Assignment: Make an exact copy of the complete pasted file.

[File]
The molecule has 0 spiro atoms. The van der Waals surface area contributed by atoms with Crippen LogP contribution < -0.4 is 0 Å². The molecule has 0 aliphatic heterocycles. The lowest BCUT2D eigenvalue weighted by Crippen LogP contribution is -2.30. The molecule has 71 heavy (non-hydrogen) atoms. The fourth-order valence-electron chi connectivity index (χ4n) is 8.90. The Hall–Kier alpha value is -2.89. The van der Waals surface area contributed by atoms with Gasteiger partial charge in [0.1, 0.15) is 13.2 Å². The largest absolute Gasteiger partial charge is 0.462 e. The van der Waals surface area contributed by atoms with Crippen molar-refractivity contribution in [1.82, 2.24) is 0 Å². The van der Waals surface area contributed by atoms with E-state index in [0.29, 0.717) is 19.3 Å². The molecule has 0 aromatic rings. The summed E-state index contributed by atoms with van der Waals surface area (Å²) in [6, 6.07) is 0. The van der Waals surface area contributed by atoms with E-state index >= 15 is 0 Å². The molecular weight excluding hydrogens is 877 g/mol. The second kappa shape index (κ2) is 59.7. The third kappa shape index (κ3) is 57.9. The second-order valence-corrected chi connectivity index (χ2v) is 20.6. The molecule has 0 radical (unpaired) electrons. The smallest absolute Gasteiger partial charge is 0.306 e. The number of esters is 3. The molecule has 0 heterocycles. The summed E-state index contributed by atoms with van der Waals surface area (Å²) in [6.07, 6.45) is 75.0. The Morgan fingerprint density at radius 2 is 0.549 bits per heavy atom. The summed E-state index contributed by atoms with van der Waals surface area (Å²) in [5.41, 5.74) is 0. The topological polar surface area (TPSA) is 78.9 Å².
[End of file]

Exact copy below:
The molecule has 0 spiro atoms. The van der Waals surface area contributed by atoms with Crippen LogP contribution < -0.4 is 0 Å². The molecule has 0 aliphatic heterocycles. The lowest BCUT2D eigenvalue weighted by Crippen LogP contribution is -2.30. The molecule has 71 heavy (non-hydrogen) atoms. The fourth-order valence-electron chi connectivity index (χ4n) is 8.90. The Hall–Kier alpha value is -2.89. The van der Waals surface area contributed by atoms with Gasteiger partial charge in [0.1, 0.15) is 13.2 Å². The largest absolute Gasteiger partial charge is 0.462 e. The van der Waals surface area contributed by atoms with Crippen molar-refractivity contribution in [1.82, 2.24) is 0 Å². The van der Waals surface area contributed by atoms with E-state index in [0.29, 0.717) is 19.3 Å². The molecule has 0 aromatic rings. The summed E-state index contributed by atoms with van der Waals surface area (Å²) in [6, 6.07) is 0. The van der Waals surface area contributed by atoms with E-state index >= 15 is 0 Å². The molecular weight excluding hydrogens is 877 g/mol. The second kappa shape index (κ2) is 59.7. The third kappa shape index (κ3) is 57.9. The second-order valence-corrected chi connectivity index (χ2v) is 20.6. The molecule has 0 radical (unpaired) electrons. The smallest absolute Gasteiger partial charge is 0.306 e. The number of esters is 3. The molecule has 0 heterocycles. The summed E-state index contributed by atoms with van der Waals surface area (Å²) in [6.07, 6.45) is 75.0. The Morgan fingerprint density at radius 2 is 0.549 bits per heavy atom. The summed E-state index contributed by atoms with van der Waals surface area (Å²) in [5.41, 5.74) is 0. The topological polar surface area (TPSA) is 78.9 Å².